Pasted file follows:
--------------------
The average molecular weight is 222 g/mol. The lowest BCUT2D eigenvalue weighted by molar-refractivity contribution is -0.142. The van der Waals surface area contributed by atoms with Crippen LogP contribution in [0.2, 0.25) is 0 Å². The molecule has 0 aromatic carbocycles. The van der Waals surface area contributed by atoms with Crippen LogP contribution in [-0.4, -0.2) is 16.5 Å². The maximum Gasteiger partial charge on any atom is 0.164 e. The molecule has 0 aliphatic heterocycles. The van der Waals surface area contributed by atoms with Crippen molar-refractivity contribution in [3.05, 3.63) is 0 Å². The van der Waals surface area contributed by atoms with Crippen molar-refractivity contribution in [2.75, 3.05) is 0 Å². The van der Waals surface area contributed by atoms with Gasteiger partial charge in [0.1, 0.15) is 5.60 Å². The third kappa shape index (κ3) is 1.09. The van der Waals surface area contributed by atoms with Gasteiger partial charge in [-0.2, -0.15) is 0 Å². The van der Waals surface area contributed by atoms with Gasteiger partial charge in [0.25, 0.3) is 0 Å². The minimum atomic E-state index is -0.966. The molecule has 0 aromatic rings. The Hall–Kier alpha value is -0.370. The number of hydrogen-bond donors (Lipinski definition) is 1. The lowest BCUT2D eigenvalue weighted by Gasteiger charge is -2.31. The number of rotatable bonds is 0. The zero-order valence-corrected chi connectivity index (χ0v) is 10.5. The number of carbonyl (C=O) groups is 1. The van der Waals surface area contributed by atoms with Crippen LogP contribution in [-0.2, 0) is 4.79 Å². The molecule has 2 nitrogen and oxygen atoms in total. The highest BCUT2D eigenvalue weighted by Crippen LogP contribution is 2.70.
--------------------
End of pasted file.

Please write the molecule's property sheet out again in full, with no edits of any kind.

The average molecular weight is 222 g/mol. The lowest BCUT2D eigenvalue weighted by molar-refractivity contribution is -0.142. The van der Waals surface area contributed by atoms with Crippen LogP contribution in [0.2, 0.25) is 0 Å². The molecule has 0 aromatic carbocycles. The van der Waals surface area contributed by atoms with Crippen LogP contribution in [-0.4, -0.2) is 16.5 Å². The maximum Gasteiger partial charge on any atom is 0.164 e. The molecule has 0 aliphatic heterocycles. The van der Waals surface area contributed by atoms with Crippen molar-refractivity contribution in [3.05, 3.63) is 0 Å². The van der Waals surface area contributed by atoms with Crippen molar-refractivity contribution in [2.75, 3.05) is 0 Å². The van der Waals surface area contributed by atoms with Gasteiger partial charge in [0.1, 0.15) is 5.60 Å². The third kappa shape index (κ3) is 1.09. The van der Waals surface area contributed by atoms with Gasteiger partial charge in [-0.2, -0.15) is 0 Å². The van der Waals surface area contributed by atoms with Gasteiger partial charge in [0.25, 0.3) is 0 Å². The minimum atomic E-state index is -0.966. The molecule has 0 aromatic rings. The Hall–Kier alpha value is -0.370. The number of hydrogen-bond donors (Lipinski definition) is 1. The lowest BCUT2D eigenvalue weighted by Gasteiger charge is -2.31. The number of rotatable bonds is 0. The zero-order valence-corrected chi connectivity index (χ0v) is 10.5. The number of carbonyl (C=O) groups is 1. The van der Waals surface area contributed by atoms with Crippen LogP contribution in [-0.2, 0) is 4.79 Å². The molecule has 2 nitrogen and oxygen atoms in total. The highest BCUT2D eigenvalue weighted by Crippen LogP contribution is 2.70.